MRCP: Cardiology

Home > Preview

The flashcards below were created by user Mike2556 on FreezingBlue Flashcards.

  1. 1. What does JVP reflect?
    2. How is it observed clinically?
    • 1. Patient's right atrial pressure, hence their filling status and fluid state
    • 2. With patient at 45 degrees, internal jugular vein is found between the clavicular/sternal heads of the sternomastoid muscle, 3cm above angle of Louis in the healthy
  2. Describe the waveform of the JVP
    A: Atrial contraction increases JVP and moves SVC superiorly

    X: First gravity then ventricular contraction moves heart donwards, stretching atria and decreasing pressure

    C: Mid-x closure of tricuspid valve before ventricular systole increasing pressure

    V: At end of X, increase in pressure due to passive filling of atria against closed tricuspid

    Y: Tricuspid reopens as ventricular pressure drops, passively filling ventricle and decreasing pressure
  3. Describe the abnormal presentations of increased JVP, while describing their causes
    Normal waves: (inability of atria to clear efficiently) 1: Right or bi-heart failure 2: Fluid overload 3: Severe bradycardia

    Raising on inspiration: (Kussmaul sign - atria not able to cope with increased venous return) 1: Pericardial disease 2: Pericardial fluid/effusion/tamponade

    Raised with no wave: (Severe increase in pressure- SVC syndrome) 1: Mediastinal malignancy - head/neck/arm swelling
  4. Describe pathological A waves of JVP and explain their causes
    • Absent: (No appreciable atrial contraction) 1. AF
    • Large: (Poor emptying of right atrium/heart) 1. Tricuspid stenosis 2. RHF 3. Pulmonary hypertension
    • 'Cannon': (Complete AV dissociation allowing simultaneous contraction) 1. T3 block 2. Atrial flutter/tachycardias 3. VT 4. Ectopics
  5. Describe pathological JVP waves (not A) and explain their causes
    Steep x only: (Fast atrial emptying) 1. Tamponade

    Steep x and y: (Poor atrial stretching) 1. Constrictive pericarditis

    Giant V: (Increased passive filling) 1. Tricuspid regurgitation "c-V wave"

    Slow Y: (Poor atrial emptying) 1. Triscuspid stenosis
  6. Give 6 causes of an absent radial pulse
    • Trauma
    • Takayasu's arteritis (intimal fibrosis)
    • Aortic dissection with subclavian involvement
    • Peripheral arterial thrombo-embolism
    • Blalock-Taussig shunt (surgical management of cyanotic heart disease
    • Iatrogenic e.g. post-CVC or arterial line insert
  7. Give 3 causes of a collapsing central pulse
    • 1. Aortic regurgitation (sudden pressure drop post-ventricle contraction)
    • Any large extra-cardial shunt (fast dispensation of pressure)
    • 2. PDA
    • 3. Arteriorvenous fistula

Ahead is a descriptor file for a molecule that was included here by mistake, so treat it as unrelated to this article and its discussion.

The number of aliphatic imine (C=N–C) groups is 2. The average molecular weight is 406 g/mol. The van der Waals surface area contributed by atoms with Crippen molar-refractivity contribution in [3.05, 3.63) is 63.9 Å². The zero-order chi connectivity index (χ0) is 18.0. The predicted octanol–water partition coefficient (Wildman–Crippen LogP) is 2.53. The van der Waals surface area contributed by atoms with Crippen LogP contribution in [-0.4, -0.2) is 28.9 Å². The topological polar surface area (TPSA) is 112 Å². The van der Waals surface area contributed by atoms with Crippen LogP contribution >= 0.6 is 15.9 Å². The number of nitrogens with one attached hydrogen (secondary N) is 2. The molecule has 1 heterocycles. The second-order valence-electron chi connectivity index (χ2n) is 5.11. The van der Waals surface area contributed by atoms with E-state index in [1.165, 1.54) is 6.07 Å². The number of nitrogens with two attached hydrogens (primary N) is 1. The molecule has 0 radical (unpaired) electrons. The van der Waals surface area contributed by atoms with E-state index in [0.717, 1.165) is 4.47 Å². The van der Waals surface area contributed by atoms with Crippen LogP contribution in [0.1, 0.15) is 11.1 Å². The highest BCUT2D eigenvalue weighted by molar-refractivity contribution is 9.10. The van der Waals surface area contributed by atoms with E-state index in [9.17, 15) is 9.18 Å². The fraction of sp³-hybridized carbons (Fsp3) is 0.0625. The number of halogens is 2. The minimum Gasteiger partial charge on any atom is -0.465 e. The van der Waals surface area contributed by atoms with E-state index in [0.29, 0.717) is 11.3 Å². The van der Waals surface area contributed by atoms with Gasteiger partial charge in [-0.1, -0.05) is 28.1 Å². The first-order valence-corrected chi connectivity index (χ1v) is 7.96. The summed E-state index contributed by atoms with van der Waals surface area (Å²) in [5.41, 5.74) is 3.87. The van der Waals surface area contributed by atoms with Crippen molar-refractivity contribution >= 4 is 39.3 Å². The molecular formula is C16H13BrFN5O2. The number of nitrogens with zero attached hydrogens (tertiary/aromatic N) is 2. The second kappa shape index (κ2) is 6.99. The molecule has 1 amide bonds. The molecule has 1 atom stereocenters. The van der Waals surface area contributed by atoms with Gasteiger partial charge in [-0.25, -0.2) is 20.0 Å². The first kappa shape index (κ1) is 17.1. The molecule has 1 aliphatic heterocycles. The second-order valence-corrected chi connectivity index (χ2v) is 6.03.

8. Give the single causes of Jerky, Bisferiens and Alternans pulses
    Jerky: (intermittent interruption of aortic flow) HOCM

    Bisferiens: ('double shudder' from effects of aortic stenosis and regurge simulataneously) Mixed aortic valve disease, including significant regurgitation

    Alternans: (Reduced EF increases end-diastolic volume, prompting FS mechanism to improve next beat) Moderate LVF - in severe LVF alternans lost as FS not sufficient
  9. Explain the physiology and causes of Pulsus Paradoxus
    • A drop in pulse amplitude on inspiration (systolic drops >10mmHg) from compromised venous return
    • 'Paradox' is auscultating a beat but not palpating the radial pulse

    • Pathologically increased intracardiac pressure
    • 1. Tamponade
    • 2. Ventricular compression e.g. malignancy
    • 3. Constrictive pericarditis

    4. Obstructive lung disease e.g. severe asthma, COPD, chronic sleep apnoea
  10. Where is the apical beat palpated, on what does a normal impulse rely and what might its absence indicate?
    Site: 5th intercostal space, in midclavicular line

    Physiology: Requires isovolumetric contraction of both ventricles to be correct amplitude and position

    • Causes
    • 1. Pericardial restriction e.g. effusion, constriction
      2. Emphysema
    • 3. Right pneumonectomy/dextrocardia
    • 4. Obesity
  11. Explain the causes of the following pathological apical impulses:
    Heaving (1)
    Thrusting (4)
    Tapping (1)
    Displaced and diffuse (2)
    Heaving: (Increased amplitude of LV contraction) LVH of any cause

    Thrusting: (Increased left ventricular volume causing hyperdynamic contraction) 1. Mitral regurge 2. Aortic regurge 3. PDA 4. VSD

    Tapping: (Palpable first heart sound) Mitral stenosis

    D+D: (Left ventricle impairment and dilation) 1. Dilated cardiomyopathy 2. Infarction
  12. Explain the causes of the following pathological apical impulses:

    Double impulse
    Pericardial knock (1)
    Parasternal heave (4)
    Palpable 3rd heart sound
    Double impulse: (Deformity of ventricle shape) HOCM or ventricular aneurysm

    Pericardial knock: (Rigidity of pericardium) Constrictive pericarditis

    Parasternal heave (RVH modifying the impulse) 1. ASD 2. P-Htn 3. Cor Pulmonale 4. Pulmonary valve stenosis

    Palpable 3rd heart sound: Heart failure and severe mitral regurgitation

Card Set Information

MRCP: Cardiology
2015-04-14 22:07:23

MRCP cardiology cards
Show Answers:

What would you like to do?

Home > Flashcards > Print Preview